In support of the Euratom research and training program Advanced Structural Integrity Assessment Tools for Safe Long Term Operation (ATLAS+), this paper presents a comparative assessment of both conservative and best-estimate leakage-rate models carried out using the recently-developed Leak Analysis of Piping – OCI (LOCI™) code. Studies are reported comparing the LOCI™ results with the XPIPE™ code developed by Materialprüfungsanstalt (MPA) Universität Stuttgart and a new leakage-rate code developed by Jacobs. All participants in this study are members of the ATLAS+ consortium.

In the context of a leak-before-break (LBB) assessment where emphasis is placed on the detection of small leakage rates, the distinction between conservative and best-estimate models can be very important. This classification can provide guidance on where these models can be appropriately applied in terms of understanding margins and uncertainties. Country-specific regulatory requirements for an LBB assessment can also play an important role in model selection. A conservative leakage-rate model is required to consistently underestimate the actual leakage rate and is typically applied in deterministic procedures. A best-estimate leakage-rate model places greater emphasis on predictive accuracy. In a probabilistic framework, the model’s estimated solutions can serve as a measure of central tendency (mean, median, or mode) for a prescribed statistical distribution characterizing the uncertainties in leakage-rate predictions.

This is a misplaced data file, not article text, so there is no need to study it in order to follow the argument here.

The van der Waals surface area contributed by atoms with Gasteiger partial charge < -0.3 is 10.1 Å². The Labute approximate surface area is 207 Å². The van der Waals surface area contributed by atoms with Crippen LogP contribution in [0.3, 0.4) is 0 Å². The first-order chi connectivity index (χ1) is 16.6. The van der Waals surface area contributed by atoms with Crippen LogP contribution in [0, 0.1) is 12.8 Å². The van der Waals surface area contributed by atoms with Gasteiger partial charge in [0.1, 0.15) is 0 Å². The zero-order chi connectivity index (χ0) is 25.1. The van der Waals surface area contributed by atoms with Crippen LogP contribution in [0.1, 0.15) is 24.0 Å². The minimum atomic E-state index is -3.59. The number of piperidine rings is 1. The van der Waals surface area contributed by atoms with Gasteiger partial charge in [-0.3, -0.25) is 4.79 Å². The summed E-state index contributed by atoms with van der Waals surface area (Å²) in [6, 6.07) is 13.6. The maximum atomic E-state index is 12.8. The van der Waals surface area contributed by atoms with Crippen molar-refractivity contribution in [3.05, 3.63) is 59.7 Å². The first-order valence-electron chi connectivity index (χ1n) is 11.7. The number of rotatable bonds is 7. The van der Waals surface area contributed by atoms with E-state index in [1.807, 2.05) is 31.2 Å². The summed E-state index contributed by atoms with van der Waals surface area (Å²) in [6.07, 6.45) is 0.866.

In a more general probabilistic analysis, model inputs and their associated statistical distributions are sometimes proposed which have conservative values for parameters to ensure that some extreme cases are not underrepresented. However, conservatism can lead to overestimates of the probability of leakage or rupture and, thereby, invalidate the model. Moreover, conservatism at a subsystem level could potentially become non-conservative when implemented at the system or framework level.

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